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A time when smoking could result in sudden death

Posted in Accident with tags , , on 13/11/2019 by Craig Spence

Between 1671 and 1730 at least seventeen Londoners died as a result of smoking. This may not seem particularly surprising to modern eyes but at that time the consumption of tobacco was enjoyed by smoking it in clay pipes rather than cigarettes (or their e-version), and it was the pipe rather than the nicotine that presented an immediate hazard. Such pipes were manufactured in fire-hardened clay and comprised a relatively small bowl with a very long narrow stem. Contemporary images, together with osteo-archaeological evidence indicating long-term dental abrasion, make it clear that people from a wide range of backgrounds enjoyed smoking such pipes. But with a tobacco pipe firmly clamped in the mouth any unexpected fall or stumble could easily cause injury or even death.

In October 1702, for example, a woman in Westminster died after her ‘tobacco pipe struck accidentally into her brain’. The following year during the month of March a man in the parish of St Peter Paul’s Wharf died after his tobacco pipe ‘accidentally struck [him] in the throat’. The fact that falls were most frequently associated with this form of death is given weight by the Bill of Mortality for 17 November 1730 which reports quite unequivocally that a ‘man [was] accidentally killed by a tobacco pipe after a fall’ in St Dunstan Stepney. Violent behaviour can sometimes be linked to a tobacco pipe death. To give a pretty disturbing example, in the parish of St Giles Cripplegate in May 1719 ‘Hannah Harris[on], spinster, [was] killed with a tobacco pipe’. Her death was the result of being accidentally stabbed just below her left eye with the stem of her father’s pipe during an argument over money.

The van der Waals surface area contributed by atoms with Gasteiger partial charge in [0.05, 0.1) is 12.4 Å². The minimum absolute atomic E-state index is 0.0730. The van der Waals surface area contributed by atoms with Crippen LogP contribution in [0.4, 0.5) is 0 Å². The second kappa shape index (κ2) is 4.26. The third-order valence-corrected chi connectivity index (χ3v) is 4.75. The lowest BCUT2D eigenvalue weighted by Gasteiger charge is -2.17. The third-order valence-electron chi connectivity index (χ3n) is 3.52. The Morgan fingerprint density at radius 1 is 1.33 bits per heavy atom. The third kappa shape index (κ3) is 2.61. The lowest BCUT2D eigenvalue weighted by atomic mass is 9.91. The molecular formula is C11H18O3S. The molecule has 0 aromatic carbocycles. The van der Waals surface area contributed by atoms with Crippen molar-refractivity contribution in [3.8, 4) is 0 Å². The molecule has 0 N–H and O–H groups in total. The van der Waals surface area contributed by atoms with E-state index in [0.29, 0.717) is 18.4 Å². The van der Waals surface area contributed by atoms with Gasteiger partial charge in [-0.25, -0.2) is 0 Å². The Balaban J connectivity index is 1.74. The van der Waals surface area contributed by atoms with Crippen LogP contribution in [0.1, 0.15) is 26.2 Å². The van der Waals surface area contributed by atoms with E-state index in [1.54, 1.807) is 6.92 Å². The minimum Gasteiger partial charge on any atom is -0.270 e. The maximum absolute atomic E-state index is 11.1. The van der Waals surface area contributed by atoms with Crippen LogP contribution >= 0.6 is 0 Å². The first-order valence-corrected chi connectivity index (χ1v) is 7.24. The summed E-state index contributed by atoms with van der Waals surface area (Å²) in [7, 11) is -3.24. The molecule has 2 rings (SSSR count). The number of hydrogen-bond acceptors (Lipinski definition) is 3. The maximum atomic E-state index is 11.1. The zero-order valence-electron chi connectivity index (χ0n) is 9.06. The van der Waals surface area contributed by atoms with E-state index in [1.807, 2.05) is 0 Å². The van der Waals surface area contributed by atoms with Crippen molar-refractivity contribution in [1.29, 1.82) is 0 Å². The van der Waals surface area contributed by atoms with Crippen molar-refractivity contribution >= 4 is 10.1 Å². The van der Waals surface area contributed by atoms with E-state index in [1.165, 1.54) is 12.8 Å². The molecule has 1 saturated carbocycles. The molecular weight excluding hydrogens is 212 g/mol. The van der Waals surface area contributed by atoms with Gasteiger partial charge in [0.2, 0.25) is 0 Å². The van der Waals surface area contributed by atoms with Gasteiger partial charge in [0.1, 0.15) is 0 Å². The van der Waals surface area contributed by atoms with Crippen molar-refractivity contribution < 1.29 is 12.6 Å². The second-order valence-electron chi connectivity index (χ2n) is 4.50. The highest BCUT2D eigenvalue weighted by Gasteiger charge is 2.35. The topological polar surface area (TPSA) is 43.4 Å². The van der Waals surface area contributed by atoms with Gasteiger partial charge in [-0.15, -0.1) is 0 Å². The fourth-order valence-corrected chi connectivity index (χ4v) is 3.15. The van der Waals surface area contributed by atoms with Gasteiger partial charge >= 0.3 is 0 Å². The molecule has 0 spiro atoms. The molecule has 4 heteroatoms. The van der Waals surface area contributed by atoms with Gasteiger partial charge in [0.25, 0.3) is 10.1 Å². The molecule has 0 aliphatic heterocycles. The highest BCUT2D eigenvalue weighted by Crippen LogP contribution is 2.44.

So, while smoking tobacco may not have been recognised as a health concern in its own right during the eighteenth century (even though many perceived it as a social annoyance) being stabbed in the head with a tobacco pipe was clearly something it was best to avoid.

Smokers and drinkers in tavern. One has fallen to the floor, has spilled his beer and broken the stem of his pipe.

This engraving shows a group of men enjoying beer and tobacco around 1790. The fallen man has luckily broken his tobacco pipe on the ground rather than driving it into his brains! (Wellcome Collection CC BY – Etching by J. Barlow, 1790, after S. Collins)

This week in 1672

Posted in Accident, Bills of Mortality with tags , , , on 22/01/2012 by Craig Spence

As reported by the London Bills of Mortality for the week of 23rd January 1672:

2 killed; one at St Martinin the Fields, one at St Margaret Westminster;
1 by excessive drinking at St Olave Southwark;
1 broken leg;
A women burnt being drunk in St Paul Shadwell;
1 by a fall from a scaffold in St Giles without Cripplegate;
1 burnt at St Paul Covent Garden.

This account of sudden death from London’s teeming streets in 1672 is actually fairly typical. The use of the term ‘killed’ within the Bills of Mortality is not particularly helpful in describing the actual cause of death but a wider reading of the records suggest the use of this phrase was most often associated with those accidentally killed during casual violence; in other words various forms of manslaughter.

As for the role of alcohol as an agent of death the specific noting of those who died by ‘excessive drinking’ clearly had moralising overtones. Noting the drunken state of the woman who (in all probability) fell into the fire in the riverside parish of Shadwell perhaps represents a more direct attempt to evoke a salutary lesson while warning of the evils of drink.

 

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